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Pancreatic cancers are known to have a tendency to invade and wrap around nearby veins and arteries in the abdomen. When those vessels become involved, surgery to remove the cancer, which is typically the standard treatment, becomes significantly more difficult and sometimes impossible. According to a study now online ahead of print in Practical Radiation Oncology (, researchers at Fox Chase Cancer Center have identified a way to safely downstage the tumor, pulling it away from these vessels and allowing the possibility of potentially curative surgery.

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As explained in a news release, Lora Wang, MD, a resident in the Department of Radiation Oncology, and colleagues found that giving extra boosts of radiation therapy to the tumor areas that are dangerously involved with the major vessels improved the rate of surgical resection.


"In patients with non-metastatic pancreatic cancer, the tumor's involvement with the nearby vessels is what determines whether or not a tumor is resectable," Wang said. "Some small vessels can be removed surgically without issue, but there are many important veins and arteries in the abdomen that cannot be removed easily or at all. Our practice is to give patients with borderline resectable or unresectable cancer chemotherapy and/or radiation therapy first in hopes that their tumor will shrink so they can proceed to surgery."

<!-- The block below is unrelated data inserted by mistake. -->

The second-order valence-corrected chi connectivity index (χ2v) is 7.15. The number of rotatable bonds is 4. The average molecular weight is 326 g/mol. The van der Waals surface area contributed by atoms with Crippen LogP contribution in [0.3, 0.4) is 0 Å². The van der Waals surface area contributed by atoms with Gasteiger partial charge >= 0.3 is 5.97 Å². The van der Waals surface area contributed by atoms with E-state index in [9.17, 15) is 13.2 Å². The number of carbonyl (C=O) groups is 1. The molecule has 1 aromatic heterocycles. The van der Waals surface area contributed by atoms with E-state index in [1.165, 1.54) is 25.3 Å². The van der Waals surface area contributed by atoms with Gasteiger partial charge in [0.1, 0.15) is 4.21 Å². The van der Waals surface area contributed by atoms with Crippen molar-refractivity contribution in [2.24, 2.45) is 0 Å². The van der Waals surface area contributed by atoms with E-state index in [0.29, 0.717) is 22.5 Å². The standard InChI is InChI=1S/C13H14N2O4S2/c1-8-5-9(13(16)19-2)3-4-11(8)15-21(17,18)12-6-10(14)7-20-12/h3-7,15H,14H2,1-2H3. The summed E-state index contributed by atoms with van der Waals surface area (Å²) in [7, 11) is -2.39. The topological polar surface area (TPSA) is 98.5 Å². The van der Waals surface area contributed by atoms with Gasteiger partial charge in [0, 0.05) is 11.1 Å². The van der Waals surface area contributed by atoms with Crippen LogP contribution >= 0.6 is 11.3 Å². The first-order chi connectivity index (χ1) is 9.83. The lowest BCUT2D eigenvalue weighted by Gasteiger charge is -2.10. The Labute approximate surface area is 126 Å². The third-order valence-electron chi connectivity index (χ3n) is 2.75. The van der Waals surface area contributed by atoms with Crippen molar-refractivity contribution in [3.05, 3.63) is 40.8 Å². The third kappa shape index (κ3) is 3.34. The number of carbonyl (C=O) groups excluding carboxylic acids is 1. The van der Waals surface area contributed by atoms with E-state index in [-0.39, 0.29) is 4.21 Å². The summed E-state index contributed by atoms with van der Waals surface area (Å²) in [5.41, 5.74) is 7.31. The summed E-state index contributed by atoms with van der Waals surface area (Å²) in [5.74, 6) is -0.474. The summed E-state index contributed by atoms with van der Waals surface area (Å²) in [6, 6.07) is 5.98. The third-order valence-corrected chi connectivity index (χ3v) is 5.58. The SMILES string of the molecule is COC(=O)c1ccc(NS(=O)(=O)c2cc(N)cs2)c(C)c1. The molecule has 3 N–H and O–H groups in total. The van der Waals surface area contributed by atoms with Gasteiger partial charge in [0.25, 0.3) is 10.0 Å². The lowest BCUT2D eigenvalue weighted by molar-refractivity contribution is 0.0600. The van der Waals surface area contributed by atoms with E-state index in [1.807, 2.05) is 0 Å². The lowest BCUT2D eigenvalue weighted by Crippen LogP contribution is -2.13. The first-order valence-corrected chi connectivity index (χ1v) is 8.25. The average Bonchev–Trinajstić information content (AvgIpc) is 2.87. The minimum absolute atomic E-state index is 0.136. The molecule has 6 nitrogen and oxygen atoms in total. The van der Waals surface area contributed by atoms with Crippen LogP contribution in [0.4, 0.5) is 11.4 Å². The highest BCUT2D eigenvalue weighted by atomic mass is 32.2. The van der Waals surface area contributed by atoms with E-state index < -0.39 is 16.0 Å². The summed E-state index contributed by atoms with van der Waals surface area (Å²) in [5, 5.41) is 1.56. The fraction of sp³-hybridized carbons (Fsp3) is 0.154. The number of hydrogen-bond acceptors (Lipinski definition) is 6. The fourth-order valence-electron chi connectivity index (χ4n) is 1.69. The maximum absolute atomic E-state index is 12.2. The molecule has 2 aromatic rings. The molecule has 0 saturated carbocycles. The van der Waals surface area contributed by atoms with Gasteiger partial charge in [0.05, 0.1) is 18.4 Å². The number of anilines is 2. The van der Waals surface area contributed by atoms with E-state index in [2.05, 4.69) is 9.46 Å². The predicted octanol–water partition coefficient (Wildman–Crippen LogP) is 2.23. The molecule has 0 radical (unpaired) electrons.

The researchers evaluated patients with borderline resectable and locally advanced pancreatic cancer who were treated with neoadjuvant chemotherapy and radiation therapy to determine if the "vessel boost" improved the rate of curative surgery.


The study included 104 patients: 23 received a vessel boost and the remaining 81 did not. The median standard dose of radiation was 50.4 Gy. All patients also received concurrent chemotherapy. Patients who received the vessel boost received a median dose of 56 Gy, with the extra delivered to the areas involved with the vessels.


Patients who received the vessel boost were more likely to be able to undergo surgical resection compared with the patients who received only the standard dose of radiation. In addition, there was no difference in side effects between the two groups.


Wang also said that patients who show evidence of disease progression or metastatic disease during upfront chemotherapy and/or radiation therapy can be spared a major surgery.


The other coauthors of the study, which was earlier presented in part as a poster abstract at the American Society for Radiation Oncology 2014 Annual Meeting, are Talha Shaikh, MD; Elizabeth Handorf, PhD; John Hoffman, MD; Steven Cohen, MD; and Joshua Meyer, MD.